The Egyptian Museum is everything I remember it being (I was last in Cairo for a few days with Mohsin in late 2002). It's evocative, often haunting, peices stare back at you. They stare straight across the gulf of 4000 years that separates you and look you in the eye. The items here have been placed into context by the excellent The Teaching Company audio-book lectures that Digger introduced me to.
I was, however, devastated by one change since my last visit - cameras are now banned (perhaps they were before as well, my memory's not all it was...). For me, this is a real shame. I like the interaction with the art that you can experience only by trying to make your own art from the pieces - it forces a deeper, more detailed examination of the works and rewards appreciation of the finer details and nuances.
I understand why use of flash photography should be banned from most museums and sites (it fades colours in art and encourages growth of mosses and bacteria in caves and such) but I would like to see people being allowed to pay extra to use a camera in most sites. Let the guards sieze any camera that flashes so the museum can sell them off at a later date - and raise more money for the museum trust!
In the evening, after an afternoon soaking up the atmosphere in Eastern Cairo, I met up with a colleague's mother. She runs the Estoril restuarant in downtown Cairo - pop in and say hello to Maryse if you're ever in town. The food's great too! Oh yes, she also features in a book written by an author friend of hers - 'The Jacobian House' is the novel, but she Maryse was quick to point out that her friend has somewhat embellished her life!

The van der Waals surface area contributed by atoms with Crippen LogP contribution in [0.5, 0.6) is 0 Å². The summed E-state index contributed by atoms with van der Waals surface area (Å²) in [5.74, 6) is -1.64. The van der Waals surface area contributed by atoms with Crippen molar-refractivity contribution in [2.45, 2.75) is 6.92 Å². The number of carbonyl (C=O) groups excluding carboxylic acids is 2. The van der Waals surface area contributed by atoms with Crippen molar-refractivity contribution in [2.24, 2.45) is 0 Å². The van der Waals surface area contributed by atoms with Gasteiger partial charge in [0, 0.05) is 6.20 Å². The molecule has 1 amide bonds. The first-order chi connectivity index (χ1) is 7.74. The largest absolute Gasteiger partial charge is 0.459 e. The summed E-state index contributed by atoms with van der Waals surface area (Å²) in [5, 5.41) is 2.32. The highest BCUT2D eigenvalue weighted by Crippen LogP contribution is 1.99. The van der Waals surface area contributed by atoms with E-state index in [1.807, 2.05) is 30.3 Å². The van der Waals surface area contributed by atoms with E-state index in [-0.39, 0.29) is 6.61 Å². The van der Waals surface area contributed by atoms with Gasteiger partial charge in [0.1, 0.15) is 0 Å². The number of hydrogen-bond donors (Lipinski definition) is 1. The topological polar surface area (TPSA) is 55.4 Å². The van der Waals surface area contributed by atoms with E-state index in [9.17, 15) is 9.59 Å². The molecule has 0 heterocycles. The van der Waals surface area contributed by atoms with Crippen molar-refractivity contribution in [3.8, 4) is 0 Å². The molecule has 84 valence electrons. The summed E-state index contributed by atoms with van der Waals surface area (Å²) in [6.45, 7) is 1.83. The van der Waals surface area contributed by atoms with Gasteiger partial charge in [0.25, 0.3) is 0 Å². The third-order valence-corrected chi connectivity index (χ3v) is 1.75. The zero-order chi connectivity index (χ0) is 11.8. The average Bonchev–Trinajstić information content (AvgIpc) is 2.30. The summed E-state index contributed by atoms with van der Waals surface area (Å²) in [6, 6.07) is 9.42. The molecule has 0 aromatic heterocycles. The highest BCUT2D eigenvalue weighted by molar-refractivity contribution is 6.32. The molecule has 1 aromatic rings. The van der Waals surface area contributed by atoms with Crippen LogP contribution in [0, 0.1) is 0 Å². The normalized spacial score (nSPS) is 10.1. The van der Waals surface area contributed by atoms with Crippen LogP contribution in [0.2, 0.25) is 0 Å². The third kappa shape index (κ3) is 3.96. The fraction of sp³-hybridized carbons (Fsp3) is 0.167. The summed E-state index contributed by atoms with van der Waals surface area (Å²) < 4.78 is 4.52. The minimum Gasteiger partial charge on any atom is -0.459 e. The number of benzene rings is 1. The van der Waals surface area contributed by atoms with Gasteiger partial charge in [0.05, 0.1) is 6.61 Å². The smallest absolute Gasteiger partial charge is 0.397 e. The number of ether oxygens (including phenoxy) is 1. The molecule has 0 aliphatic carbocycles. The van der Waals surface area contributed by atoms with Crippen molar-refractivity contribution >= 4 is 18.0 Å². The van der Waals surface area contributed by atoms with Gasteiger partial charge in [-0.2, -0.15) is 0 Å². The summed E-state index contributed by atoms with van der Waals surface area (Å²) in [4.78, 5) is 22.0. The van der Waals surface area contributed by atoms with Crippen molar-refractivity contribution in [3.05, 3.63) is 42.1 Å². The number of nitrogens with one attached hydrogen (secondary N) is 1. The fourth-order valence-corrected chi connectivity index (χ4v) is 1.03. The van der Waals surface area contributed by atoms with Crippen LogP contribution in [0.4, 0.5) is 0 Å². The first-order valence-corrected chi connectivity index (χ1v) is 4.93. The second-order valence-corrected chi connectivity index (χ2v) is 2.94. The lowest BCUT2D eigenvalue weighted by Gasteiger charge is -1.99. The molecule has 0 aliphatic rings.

The following day I took the Metro down to Coptic Cairo. The Metro itself was quick and efficient, but the concept of 'let passengers get off before getting on' has not yet been engrained in the local psyche. Mind you, this is probably not helped by the drivers' over-enthusiasm to shut the doors only a few seconds after opening them.
Two other features should be noted by London Underground, both are designed to keep the carriages cooler. The first, and probably least useful, is the use of curtains or shutters which can be drawn shut on the sunny side of the carriage when it is running overground.
The second is ludicrously simple - swivelling fans are mounted on the ceiling in metal cages and keep the passengers cool. I understand why the Tube doesn't want to install air conditioning, but fans work very well and I hope they've considered this option seriously.
Coptic Cairo was pleasant to stroll around. The narrow streets provided shade from the early afternoon sun, and allowed the churches and synagogue to pop up unexpectly from around the street corners one wanders through.
This part of town is one of the oldest Christian encalves in Africa, and is on the supposed site where the Holy Family stayed whilst in exile during Herod's purge of newborn boys. The church and monastery here are both dedicated to St George (who, I must admit, I had forgotten was a Palestinian knight). Old George certainly gets around - when he's not the figurehead of Coptic Cairo or England he's got an entire country named after himself in the Caucuses.
The oddest thing here, though, was that the paintings of George (apart from the ones on horseback, slaying the dragon with his moustache flowing in the breeze) look very feminine - with rosy lips and smooth, curvaceous legs. I'm sure Dan Brown could write an entire novel based on this, given half a chance!